The Minnesota Vikings’ secondary was tough on the eyes last season. With the failed Bashaud Breeland experiment, the mothballing of Cameron Dantzler — and despite solid play from an aging Patrick Peterson — the Vikings’ defense never took off. As a result, Minnesota has a new regime and several new faces.
Even though the Vikings added Lewis Cine and Andrew Booth Jr., there’s still skepticism over how good this group could be. But recently, Luke Kuechly said on ESPN that the Vikings could have the best secondary in the NFL.
“I think when you talk about young guys coming into the league, I think the one important thing is where do they learn from and who do they learn from,” Kuechly said. “You learn from two guys that have played at All-Pro levels for such a long time in [Peterson] and Harrison Smith. I’m excited to see some young with some old.”
Vikings fans may want to have whatever Kuechly is putting in his coffee, but he may have a point. The Vikings have two young players that could become cornerstones to their defense. With several factors in their favor, they are being put in a position to succeed.
Let’s start with the beginning of Kuechly’s comment. Having a solid support system can turn a great college prospect into a legitimate pro. The Vikings enjoyed this at wide receiver when Anthony Carter mentored Cris Carter in the early ‘90s. When Randy Moss arrived in 1998, Carter took him under his wing and helped turn him into one of the most dominant receivers in NFL history.
More recently, the torch was passed to Stefon Diggs and Adam Thielen. Thielen mentored Justin Jefferson when the Vikings traded Diggs to the Buffalo Bills, and Jefferson has become one of the best receivers in the NFL.
However, there were no mentors to learn from when Cameron Dantzler arrived during the 2020 season. Mike Hughes and Holton Hill were starters, but neither could be relied upon as great teachers. The Vikings signed Peterson last offseason, but Zimmer wouldn’t allow Dantzler to take his teachings to the field.
Thankfully, Cine and Booth will be walking into a different situation. Peterson and Smith are borderline Hall of Famers. Smith has the added bonus of 10 seasons in Minnesota, giving him the benefit of instilling the culture in his new proteges.
For Cine, this can mean learning how to use restraint on his bone-jarring hits. For Booth, it could be a quicker transition from the grab-happy tendencies of the college game to the tighter technique of the NFL. Both can learn the ropes, but it doesn’t stop on the field.
Rookie corners have entered Zimmer’s boot camp for years. Hell-bent on making sure everyone played his system, Zimmer rarely adapted to his younger players. It took until 2020 for him to use some form of Cover 2. By the end of last season, his system became antiquated even for some of the veterans.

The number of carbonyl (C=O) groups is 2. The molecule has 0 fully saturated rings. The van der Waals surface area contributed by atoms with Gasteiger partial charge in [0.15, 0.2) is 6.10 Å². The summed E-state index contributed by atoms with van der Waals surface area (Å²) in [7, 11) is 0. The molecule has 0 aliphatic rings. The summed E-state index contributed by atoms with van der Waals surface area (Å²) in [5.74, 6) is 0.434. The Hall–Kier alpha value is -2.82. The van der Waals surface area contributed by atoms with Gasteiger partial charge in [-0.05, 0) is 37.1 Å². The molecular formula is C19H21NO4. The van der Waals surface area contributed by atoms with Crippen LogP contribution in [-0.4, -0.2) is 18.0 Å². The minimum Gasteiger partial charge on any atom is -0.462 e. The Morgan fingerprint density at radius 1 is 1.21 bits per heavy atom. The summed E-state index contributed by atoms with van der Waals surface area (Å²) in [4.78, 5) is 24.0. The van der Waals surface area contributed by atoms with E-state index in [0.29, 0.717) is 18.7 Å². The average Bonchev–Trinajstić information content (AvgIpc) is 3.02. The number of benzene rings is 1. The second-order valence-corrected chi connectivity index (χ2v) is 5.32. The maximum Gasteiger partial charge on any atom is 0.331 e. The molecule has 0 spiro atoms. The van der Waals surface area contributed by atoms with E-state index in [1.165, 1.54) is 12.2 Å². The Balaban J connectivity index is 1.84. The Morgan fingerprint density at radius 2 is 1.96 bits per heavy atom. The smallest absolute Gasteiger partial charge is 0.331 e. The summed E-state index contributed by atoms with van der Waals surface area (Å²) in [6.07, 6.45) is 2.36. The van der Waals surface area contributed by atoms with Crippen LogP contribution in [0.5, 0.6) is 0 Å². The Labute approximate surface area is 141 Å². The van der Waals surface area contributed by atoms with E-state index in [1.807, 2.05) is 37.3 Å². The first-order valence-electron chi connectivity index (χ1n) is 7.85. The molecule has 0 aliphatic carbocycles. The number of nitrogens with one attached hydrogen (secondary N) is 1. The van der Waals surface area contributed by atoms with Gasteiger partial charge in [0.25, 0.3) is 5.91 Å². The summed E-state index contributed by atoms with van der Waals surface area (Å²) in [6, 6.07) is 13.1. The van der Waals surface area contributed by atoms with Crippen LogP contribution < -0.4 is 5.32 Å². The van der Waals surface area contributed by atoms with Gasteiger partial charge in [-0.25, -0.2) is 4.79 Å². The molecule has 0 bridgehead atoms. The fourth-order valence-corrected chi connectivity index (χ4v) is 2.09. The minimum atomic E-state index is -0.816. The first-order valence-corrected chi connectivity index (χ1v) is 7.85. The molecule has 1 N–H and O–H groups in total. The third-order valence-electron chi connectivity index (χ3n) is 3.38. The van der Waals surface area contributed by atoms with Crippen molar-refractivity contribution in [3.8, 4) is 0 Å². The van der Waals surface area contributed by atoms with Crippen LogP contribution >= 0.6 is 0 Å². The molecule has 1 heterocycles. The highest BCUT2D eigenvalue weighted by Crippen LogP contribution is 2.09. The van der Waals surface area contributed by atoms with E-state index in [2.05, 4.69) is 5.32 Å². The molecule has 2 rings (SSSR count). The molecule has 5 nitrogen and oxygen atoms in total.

The current coaching staff has a different approach. Ed Donatell praised the ability to teach and adapt to players during his introductory press conference, and Kevin O’Connell assured that every player will have some role on the team. The Vikings have mentioned culture relentlessly during this offseason, and it could play out in their favor.
Cine and Booth will have every chance to compete for a starting spot. If they don’t grab one, they could have a role on special teams and even have the chance to jump into the starting lineup in case of injury.
It’s something that Camryn Bynum didn’t have after playing well in two games in November. The Vikings returned him to the bench once Smith had recovered from COVID-19. It’s also something Dantzler would have appreciated after spending most of last year behind Breeland, who was one of the worst corners in the NFL.
Both of these elements will be critical for a team that needs its top rookies to succeed. Cine and Booth will not only be measured by the expectations of being top draft picks but they will also be measured by who the Vikings passed on.
Jameson Williams could have been a great addition to the Vikings’ receiver room. While selecting him with the 12th overall pick would have been a luxury, it could have been a chance to lean into the offense.
Kyle Hamilton was regarded as the top safety in this class and even had buzz as a top-five selection. The Vikings could have easily tapped into the Notre Dame connection with Smith. Instead, they decided to trade down 20 spots and select Cine.
There’s also the plethora of cornerbacks the Vikings passed on. Trent McDuffie, Kaiir Elam, Roger McCreary, and Kyler Gordon all came off the board before the Vikings traded up to the 42nd-overall pick to take Booth. If Booth’s injury history doesn’t catch up with him, he’ll still have to prove that he was the right cornerback to take out of this group.
That’s what makes this situation so enticing. If Booth and Cine can learn from their environment, it should be a quick transition to the NFL. If that happens, the Vikings’ secondary may not be the best in the league, but it definitely will be improved.